In short, although Halloween is gaining in popularity in France, it is less successful than in other countries due to these factors, including attachment to older traditions and competition with All Saints’ Day.
10 major differences between Toussaint and Halloween in France
Origin and meaning
- Toussaint (All Saints’ Day) has religious origins and is a Catholic festival dedicated to commemorating all the saints recognised by the Catholic Church.
- Halloween has Celtic pagan roots and marks the end of the summer season, emphasising the belief that the boundary between the world of the living and the dead is becoming thinner.
Date of Celebration
- All Saints’ Day is celebrated on 1 November.
- Halloween is celebrated on 31 October.
Nature of the celebration
- All Saints’ Day is mainly a day of prayer, meditation and visits to cemeteries to honour the dead.
- Halloween is marked by night-time festivities, fancy dress, sweets and trick-or-treating.
- All Saints’ Day is associated with religious practices, including special masses celebrated in churches.
- Halloween is less religious and more of a secular festival.
Decoration and symbolism
- All Saints’ Day is symbolised by chrysanthemums traditionally offered and placed on graves.
- Halloween is characterised by symbols such as carved pumpkins, monsters, witches and ghosts.
- All Saints’ Day is a time for visiting the graves of loved ones, lighting candles and honouring the memory of the deceased.
- Halloween is associated with children dressing up as scary creatures and going trick-or-treating.
- All Saints’ Day creates an atmosphere of calm, reflection and respect for the dead.
- Halloween has a more festive, joyful and often frightening atmosphere.
Beliefs and the Supernatural
- All Saints’ Day is mainly centred on religious beliefs and the veneration of saints.
- Halloween is steeped in supernatural beliefs linked to the world of spirits and monsters.
- All Saints’ Day is an important festival in France, with many people visiting cemeteries to tend the graves of their loved ones.
- Halloween is less deeply rooted in French culture, although its popularity has recently increased.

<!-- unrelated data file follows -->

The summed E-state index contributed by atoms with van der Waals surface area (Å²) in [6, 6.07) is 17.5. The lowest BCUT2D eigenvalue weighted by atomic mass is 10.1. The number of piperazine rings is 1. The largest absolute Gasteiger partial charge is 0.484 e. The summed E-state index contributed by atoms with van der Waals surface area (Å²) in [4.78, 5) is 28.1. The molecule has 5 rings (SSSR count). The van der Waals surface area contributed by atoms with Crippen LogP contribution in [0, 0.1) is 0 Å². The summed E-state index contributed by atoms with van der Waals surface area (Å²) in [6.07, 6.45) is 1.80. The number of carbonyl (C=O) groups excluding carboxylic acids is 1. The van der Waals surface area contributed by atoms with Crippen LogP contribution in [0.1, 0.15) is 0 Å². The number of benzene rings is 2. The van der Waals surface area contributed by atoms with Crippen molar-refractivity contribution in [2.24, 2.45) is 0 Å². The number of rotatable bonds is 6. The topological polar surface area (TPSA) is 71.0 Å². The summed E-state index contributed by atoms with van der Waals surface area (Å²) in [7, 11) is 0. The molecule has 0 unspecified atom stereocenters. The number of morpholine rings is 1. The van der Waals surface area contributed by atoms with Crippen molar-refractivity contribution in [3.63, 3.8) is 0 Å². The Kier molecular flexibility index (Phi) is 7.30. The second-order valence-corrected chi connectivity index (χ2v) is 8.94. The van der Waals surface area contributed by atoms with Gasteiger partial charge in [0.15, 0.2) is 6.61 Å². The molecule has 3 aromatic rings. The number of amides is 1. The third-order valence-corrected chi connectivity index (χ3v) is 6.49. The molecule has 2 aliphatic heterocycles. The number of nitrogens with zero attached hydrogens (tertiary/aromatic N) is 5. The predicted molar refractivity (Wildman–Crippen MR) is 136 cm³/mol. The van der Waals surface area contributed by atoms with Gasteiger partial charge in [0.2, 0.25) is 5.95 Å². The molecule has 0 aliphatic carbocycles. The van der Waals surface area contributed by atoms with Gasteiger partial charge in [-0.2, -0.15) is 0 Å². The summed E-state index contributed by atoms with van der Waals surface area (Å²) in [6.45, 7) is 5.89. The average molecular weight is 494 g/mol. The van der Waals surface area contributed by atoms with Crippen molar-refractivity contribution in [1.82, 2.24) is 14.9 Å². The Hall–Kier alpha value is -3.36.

Association with children
- All Saints’ Day is often associated with family and intergenerational practices, where families come together to pay tribute to the dead.
- Halloween is often seen as a children’s festival, emphasising activities for younger children.
These differences highlight the distinct religious, cultural and festive aspects of France’s All Saints’ Day and Halloween. Although some similarities exist, the two celebrations have different meanings and practices.
The best places to visit during All Saints’ Day in Paris!
Are you heading to Paris at the end of October? Here’s a selection of sites you might enjoy visiting:
You have the choice of many cemeteries! The most famous (and largest) is the Père Lachaise.
Click here to get your ticket for a guided tour of the Père Lachaise cemetery!
- The visit includes a 2-hour tour of the Père Lachaise Cemetery with an expert, English-speaking guide.
- You’ll see the graves of Balzac, Chopin, Delacroix, Molière, Jim Morrison, Gertrude Stein, Oscar Wilde, Proust, and more…
Other cemeteries are worth a visit, too:
To get into the gory atmosphere of Halloween, this place is the most unsettling one in Paris. It is not a fake tourist attraction – the bones and skulls are real. Find out more!
Click here to get your ticket for the Catacombs of Paris!
The eTicket features:
- Skip The Line
- Smartphone tickets accepted
- Instant ticket delivery
Read more about All Saints’ Day in France and Halloween
- Read more about Toussaint and French cemeteries.
- Find out more about Autumn in France.
- On the French blog, read about 5 legends for Halloween in Alsace.
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Other photos of All Saints’ Day in France
Whether in spring or autumn, some cemeteries are places of discovery and even of strolling.